There are many swappable skins to wear in Call of Duty, and believe it or not, some of them contain characters. While most of the game’s protagonists have been emotionless floating cameras, some of the people around them—shouting instructions, carrying out animated takedowns—have been far more memorable. From the jovial war criminals to the sentient killing machines, here are the ones that have stuck in our heads over the years, for better or worse.
Side note: every one of these characters can be referred to in just one or two syllables, because COD’s that sort of game. You can’t shout a double-barreled surname over gunfire.
Captain Price shouldn’t be likeable. As a British citizen, I find the idea of cockney men flying around the world torturing in my name, without my consent, legitimately horrifying. He’s played by a former soap opera serial killer. Somehow, though, Price exudes the demeanour of an endearingly drunk uncle. He’s a simulated family Christmas in a pandemic year.
You might argue that Treyarch got a little carried away with Reznov’s story—this onetime veteran of the Siege of Stalingrad has taken on a Rasputin-like aura of near-immortality. But he’s buoyed by Gary Oldman’s charisma, and was the first COD character to endorse an anti-nationalist worldview—not east against west, but the wronged versus the authorities who used them.
On the quiet, Shepherd is the most subversive character in COD. He joins Modern Warfare as a straightforwardly gruff US general—one of many in the series—and so his betrayal comes as a genuine shock. His motivation is relatable, too: like all of us, he’s traumatised by the nuke scene in Modern Warfare. Voiced by Lance Henriksen, for extra action movie credit.
The star of Warzone’s current season, Farah finally put a face to the Middle Eastern perspective Modern Warfare had been missing. It’s cathartic to see a COD protagonist peel off the damning label of ‘terrorist’ and place it on invading European forces, and her unbending moral code makes for a striking contrast in the company of Captain Price.
A pair of mirrored sunglasses sum up Black Ops regular Hudson: he’s going to be watching you closely, and won’t allow you to reciprocate. Initially played by Ed Harris, effectively resuming his role as a Pentagon handler in A Beautiful Mind, Hudson is a black box representing every paranoid fear about the CIA and its methods of control. He needs to know, and you don’t.
In the future of Infinite Warfare, roboticists have determined that combat performance is contingent on camaraderie. For that reason, they’ve programmed bants into their AI soldier, E3N, knowing that fellow space soldiers are more likely to watch his back if he can have a laugh. “I carry the brain of a human farmer,” he tells one gullible comrade, but turns out to be taking the mick.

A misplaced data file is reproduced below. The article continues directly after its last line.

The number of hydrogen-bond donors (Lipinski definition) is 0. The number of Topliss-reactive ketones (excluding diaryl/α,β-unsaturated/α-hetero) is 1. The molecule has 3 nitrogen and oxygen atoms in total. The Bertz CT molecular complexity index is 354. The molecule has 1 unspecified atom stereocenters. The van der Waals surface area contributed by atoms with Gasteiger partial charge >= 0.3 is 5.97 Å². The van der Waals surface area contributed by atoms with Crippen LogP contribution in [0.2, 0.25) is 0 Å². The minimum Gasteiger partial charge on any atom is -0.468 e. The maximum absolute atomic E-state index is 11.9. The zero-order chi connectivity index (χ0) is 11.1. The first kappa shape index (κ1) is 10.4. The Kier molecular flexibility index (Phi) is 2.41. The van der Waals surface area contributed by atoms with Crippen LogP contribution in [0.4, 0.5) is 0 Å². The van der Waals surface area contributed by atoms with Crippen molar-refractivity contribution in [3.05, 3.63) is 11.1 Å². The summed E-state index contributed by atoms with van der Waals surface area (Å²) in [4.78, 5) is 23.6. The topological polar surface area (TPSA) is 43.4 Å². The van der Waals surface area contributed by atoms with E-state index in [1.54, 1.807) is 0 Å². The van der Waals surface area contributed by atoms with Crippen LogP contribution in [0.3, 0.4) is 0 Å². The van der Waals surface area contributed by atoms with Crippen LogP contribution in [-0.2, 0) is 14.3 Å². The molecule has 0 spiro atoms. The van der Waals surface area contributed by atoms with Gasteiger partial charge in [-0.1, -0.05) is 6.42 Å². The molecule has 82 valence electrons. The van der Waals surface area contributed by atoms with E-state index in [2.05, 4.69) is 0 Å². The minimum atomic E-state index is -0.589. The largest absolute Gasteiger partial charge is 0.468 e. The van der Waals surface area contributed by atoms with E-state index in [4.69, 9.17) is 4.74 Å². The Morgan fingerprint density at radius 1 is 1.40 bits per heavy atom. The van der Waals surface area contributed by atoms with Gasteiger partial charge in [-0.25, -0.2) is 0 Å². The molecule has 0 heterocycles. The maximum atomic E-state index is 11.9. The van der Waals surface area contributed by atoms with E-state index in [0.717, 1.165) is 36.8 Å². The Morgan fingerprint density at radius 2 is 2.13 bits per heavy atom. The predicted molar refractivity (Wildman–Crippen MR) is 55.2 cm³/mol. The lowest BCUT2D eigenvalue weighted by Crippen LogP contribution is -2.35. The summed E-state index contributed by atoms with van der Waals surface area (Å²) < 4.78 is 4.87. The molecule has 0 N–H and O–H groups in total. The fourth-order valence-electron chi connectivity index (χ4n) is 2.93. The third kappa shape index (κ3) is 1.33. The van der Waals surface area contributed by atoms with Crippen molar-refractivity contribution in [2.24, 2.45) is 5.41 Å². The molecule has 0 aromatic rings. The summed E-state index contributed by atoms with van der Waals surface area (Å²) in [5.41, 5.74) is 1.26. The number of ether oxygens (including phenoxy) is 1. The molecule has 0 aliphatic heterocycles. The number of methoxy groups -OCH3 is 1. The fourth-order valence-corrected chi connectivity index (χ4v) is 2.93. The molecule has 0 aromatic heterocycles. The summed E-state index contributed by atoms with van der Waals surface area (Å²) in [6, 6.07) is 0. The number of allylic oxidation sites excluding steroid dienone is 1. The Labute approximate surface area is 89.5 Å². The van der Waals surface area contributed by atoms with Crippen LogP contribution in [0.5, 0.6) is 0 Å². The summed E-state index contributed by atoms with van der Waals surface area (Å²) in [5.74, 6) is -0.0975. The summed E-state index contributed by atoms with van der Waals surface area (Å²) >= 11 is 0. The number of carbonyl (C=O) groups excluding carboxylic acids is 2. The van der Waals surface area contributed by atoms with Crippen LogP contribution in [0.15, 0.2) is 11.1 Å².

Park and Lazar
These two come as a pair, since—despite coming from different intelligence agencies on opposite sides of the world—they’re inseparable in Cold War’s safehouse. MI6 and Mossad have trained them both to leave important information unsaid, which makes for a series of strange and sweet conversations over the course of the campaign. They might be romantically involved, they might not—as with everything else in Black Ops, it’s deniable.
I’ve a real soft spot for the Modern Warfare reboot’s CIA operative. While a pretty boy American might not shake up the formula fundamentally, he travels along a deeply satisfying arc during a short campaign. After spending his life fighting in whatever war suits his shadowy masters that year, Alex defies orders and sacrifices himself for a cause he actually cares about. Infinity Ward dampened the effect somewhat by retconning his death for multiplayer, but that’s live service games for you.
Ghost is not a character. He is a mute mannequin wearing a balaclava with a skull on it. Ghost’s backstory is something about kissing a snake? I thoroughly recommend never reading his wiki entry. At a certain point, Infinity Ward decided that Ghost was conceptually strong enough to build a whole game around. Call of Duty: Ghosts was the worst received game in the series.